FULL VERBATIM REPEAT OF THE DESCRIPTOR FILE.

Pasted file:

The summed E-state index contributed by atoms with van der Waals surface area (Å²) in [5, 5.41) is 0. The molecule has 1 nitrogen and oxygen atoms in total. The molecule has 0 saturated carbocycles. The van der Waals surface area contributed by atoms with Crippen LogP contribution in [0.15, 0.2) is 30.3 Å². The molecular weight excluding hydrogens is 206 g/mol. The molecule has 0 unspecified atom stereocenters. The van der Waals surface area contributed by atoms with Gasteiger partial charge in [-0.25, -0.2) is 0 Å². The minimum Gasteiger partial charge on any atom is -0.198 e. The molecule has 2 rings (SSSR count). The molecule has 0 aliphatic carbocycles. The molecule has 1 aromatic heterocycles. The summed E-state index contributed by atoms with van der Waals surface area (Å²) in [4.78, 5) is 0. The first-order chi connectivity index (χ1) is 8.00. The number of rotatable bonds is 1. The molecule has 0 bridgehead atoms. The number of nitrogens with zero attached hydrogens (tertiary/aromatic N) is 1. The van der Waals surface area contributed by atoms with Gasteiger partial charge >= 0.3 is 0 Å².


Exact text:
The summed E-state index contributed by atoms with van der Waals surface area (Å²) in [5, 5.41) is 0. The molecule has 1 nitrogen and oxygen atoms in total. The molecule has 0 saturated carbocycles. The van der Waals surface area contributed by atoms with Crippen LogP contribution in [0.15, 0.2) is 30.3 Å². The molecular weight excluding hydrogens is 206 g/mol. The molecule has 0 unspecified atom stereocenters. The van der Waals surface area contributed by atoms with Gasteiger partial charge in [-0.25, -0.2) is 0 Å². The minimum Gasteiger partial charge on any atom is -0.198 e. The molecule has 2 rings (SSSR count). The molecule has 0 aliphatic carbocycles. The molecule has 1 aromatic heterocycles. The summed E-state index contributed by atoms with van der Waals surface area (Å²) in [4.78, 5) is 0. The first-order chi connectivity index (χ1) is 8.00. The number of rotatable bonds is 1. The molecule has 0 bridgehead atoms. The number of nitrogens with zero attached hydrogens (tertiary/aromatic N) is 1. The van der Waals surface area contributed by atoms with Gasteiger partial charge >= 0.3 is 0 Å².